The S. Mary with S. Andrew Parish Magazine dated June 1941, listed ‘Men on Active Service’ in WWII. Some 116 men are named of which two are recorded as ‘prisoners’. Two further names appear on the ‘Roll of Honour’.
Amongst the names listed are Fred and Hector Knell. On mentioning this to Mr Barry Knell, he told his Dad and for the first time learned that after WWII servicemen returning to the village of Teynham were given a tankard by the parish for their service. He sent us a photograph of his Dad’s tankard, which he had never seen before. It is silver plated and reads C. F. Knell. R.S. (Royal Signals) 1942 - 1944.
We understand that not all servicemen apparently got a tankard (as shown) and instead an equivalent sum of money was donated for/to the Frognal Lane playing field.
The question has been asked “When was the Frognal playing field first used as such? What did these funds actually go towards?”
The above article promted the respose below
My grandmother Eileen Back, living in Brighton, receives the Teynham News as her late husband and my grandfather Albert Back was born in Frognal Lane. As a result I also get to read it.
WWII Teynham Tankards - What a surprise it was to see a picture of C.F. Knell’s WWII Teynham Tankard in the Summer 2012 edition of Teynham News. This is because all my life an identical one has stood proudly on display in my grandmother’s house since my late Grandfather, Albert Back, who was born in Teynham in 1920, was also given a tankard. He later moved to Brighton. Please see the picture above. It reads ‘A.F.Back, RAF, 1940-1943. I understand his late sister Edwina (Ena) Smith (nee Back) was also given one.
As to the question of when the Frognal Playing Fields were first used and what the funds actually went towards, I am afraid I cannot say, I am sure Albert would have been able to tell me but sadly he died in 2008. My grandmother does remember that it is true the money did go towards setting up the playing fields.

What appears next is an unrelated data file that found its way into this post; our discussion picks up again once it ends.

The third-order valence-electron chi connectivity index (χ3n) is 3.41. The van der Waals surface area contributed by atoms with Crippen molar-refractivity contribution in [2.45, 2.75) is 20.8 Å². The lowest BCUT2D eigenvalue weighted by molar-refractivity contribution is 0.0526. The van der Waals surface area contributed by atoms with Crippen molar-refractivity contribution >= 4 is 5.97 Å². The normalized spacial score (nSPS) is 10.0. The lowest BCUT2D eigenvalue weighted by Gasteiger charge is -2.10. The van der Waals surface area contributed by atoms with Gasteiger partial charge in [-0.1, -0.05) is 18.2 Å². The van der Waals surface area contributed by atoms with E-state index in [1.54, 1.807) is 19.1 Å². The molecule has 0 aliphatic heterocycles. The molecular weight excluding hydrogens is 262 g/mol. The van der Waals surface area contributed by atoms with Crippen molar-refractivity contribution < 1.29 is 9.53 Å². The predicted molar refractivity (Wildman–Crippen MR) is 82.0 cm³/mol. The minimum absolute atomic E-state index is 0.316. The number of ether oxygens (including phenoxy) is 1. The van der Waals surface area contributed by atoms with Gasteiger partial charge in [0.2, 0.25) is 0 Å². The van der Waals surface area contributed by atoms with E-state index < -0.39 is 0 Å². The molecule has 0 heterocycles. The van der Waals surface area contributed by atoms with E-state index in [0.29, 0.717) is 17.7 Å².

The Editorial Committee had long been aware that tankards had been issued to servicemen returning home from the war and thanks to Barry Knell and Steve Kisko we have been able to see photographs of these above.
It came as a real surprise to us, however, to learn that a powder compact was presented to service women returning home to Teynham. Mrs Joyce Brightman (nee Mills) contacted us and we are pleased to reproduce a photograph of the one presented to her. It is silver plated (Mappin and Webb was the maker) with a shallow well for loose powder or a fitted block of pressed powder and with a very thin powder puff.
Mrs Brightman was in the Women’s Royal Naval Service [WRNS or Wrens] from 1941, when she was called up at the age of 18, until she was demobbed in April 1946. The presentation of the powder compacts and tankards took place at the YMCA Hut (where regular whist drives and dances were held pre-war) at the top of Teynham Lane (Station Road). Mrs Brightman was accompanied by her younger sister, Mary, who was also called up immediately she was 18 and joined the WRNS, and who too was presented with a compact. Mrs Brightman recalls that the hall was very packed.
The Editorial Committee thanks Mrs Brightman for sharing her memories with us.